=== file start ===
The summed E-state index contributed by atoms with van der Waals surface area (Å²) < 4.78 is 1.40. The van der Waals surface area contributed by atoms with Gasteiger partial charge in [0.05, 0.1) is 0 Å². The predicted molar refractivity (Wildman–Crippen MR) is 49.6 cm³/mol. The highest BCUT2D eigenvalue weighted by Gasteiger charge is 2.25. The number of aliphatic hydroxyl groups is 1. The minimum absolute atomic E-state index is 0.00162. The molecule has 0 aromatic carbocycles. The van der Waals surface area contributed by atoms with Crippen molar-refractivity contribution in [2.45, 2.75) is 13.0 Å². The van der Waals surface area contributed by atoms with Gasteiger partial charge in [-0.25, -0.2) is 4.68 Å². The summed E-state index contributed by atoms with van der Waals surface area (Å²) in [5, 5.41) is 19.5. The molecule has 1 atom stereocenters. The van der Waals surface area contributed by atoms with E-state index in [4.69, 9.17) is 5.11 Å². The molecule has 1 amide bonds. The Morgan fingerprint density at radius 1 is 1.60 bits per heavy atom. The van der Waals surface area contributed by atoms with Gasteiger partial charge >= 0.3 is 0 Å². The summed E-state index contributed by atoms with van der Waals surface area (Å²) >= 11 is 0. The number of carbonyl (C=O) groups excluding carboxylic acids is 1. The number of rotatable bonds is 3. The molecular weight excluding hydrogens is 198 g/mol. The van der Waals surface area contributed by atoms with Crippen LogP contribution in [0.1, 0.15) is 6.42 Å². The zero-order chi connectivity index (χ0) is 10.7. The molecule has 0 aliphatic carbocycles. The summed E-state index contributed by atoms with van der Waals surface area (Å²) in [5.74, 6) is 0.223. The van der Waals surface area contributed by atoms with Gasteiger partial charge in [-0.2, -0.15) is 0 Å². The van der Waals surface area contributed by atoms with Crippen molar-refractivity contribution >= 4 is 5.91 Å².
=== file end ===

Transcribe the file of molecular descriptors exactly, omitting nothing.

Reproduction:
The summed E-state index contributed by atoms with van der Waals surface area (Å²) < 4.78 is 1.40. The van der Waals surface area contributed by atoms with Gasteiger partial charge in [0.05, 0.1) is 0 Å². The predicted molar refractivity (Wildman–Crippen MR) is 49.6 cm³/mol. The highest BCUT2D eigenvalue weighted by Gasteiger charge is 2.25. The number of aliphatic hydroxyl groups is 1. The minimum absolute atomic E-state index is 0.00162. The molecule has 0 aromatic carbocycles. The van der Waals surface area contributed by atoms with Crippen molar-refractivity contribution in [2.45, 2.75) is 13.0 Å². The van der Waals surface area contributed by atoms with Gasteiger partial charge in [-0.25, -0.2) is 4.68 Å². The summed E-state index contributed by atoms with van der Waals surface area (Å²) in [5, 5.41) is 19.5. The molecule has 1 atom stereocenters. The van der Waals surface area contributed by atoms with E-state index in [4.69, 9.17) is 5.11 Å². The molecule has 1 amide bonds. The Morgan fingerprint density at radius 1 is 1.60 bits per heavy atom. The van der Waals surface area contributed by atoms with Gasteiger partial charge >= 0.3 is 0 Å². The summed E-state index contributed by atoms with van der Waals surface area (Å²) >= 11 is 0. The number of carbonyl (C=O) groups excluding carboxylic acids is 1. The number of rotatable bonds is 3. The molecular weight excluding hydrogens is 198 g/mol. The van der Waals surface area contributed by atoms with Crippen LogP contribution in [0.1, 0.15) is 6.42 Å². The zero-order chi connectivity index (χ0) is 10.7. The molecule has 0 aliphatic carbocycles. The summed E-state index contributed by atoms with van der Waals surface area (Å²) in [5.74, 6) is 0.223. The van der Waals surface area contributed by atoms with Gasteiger partial charge in [-0.2, -0.15) is 0 Å². The van der Waals surface area contributed by atoms with Crippen molar-refractivity contribution >= 4 is 5.91 Å².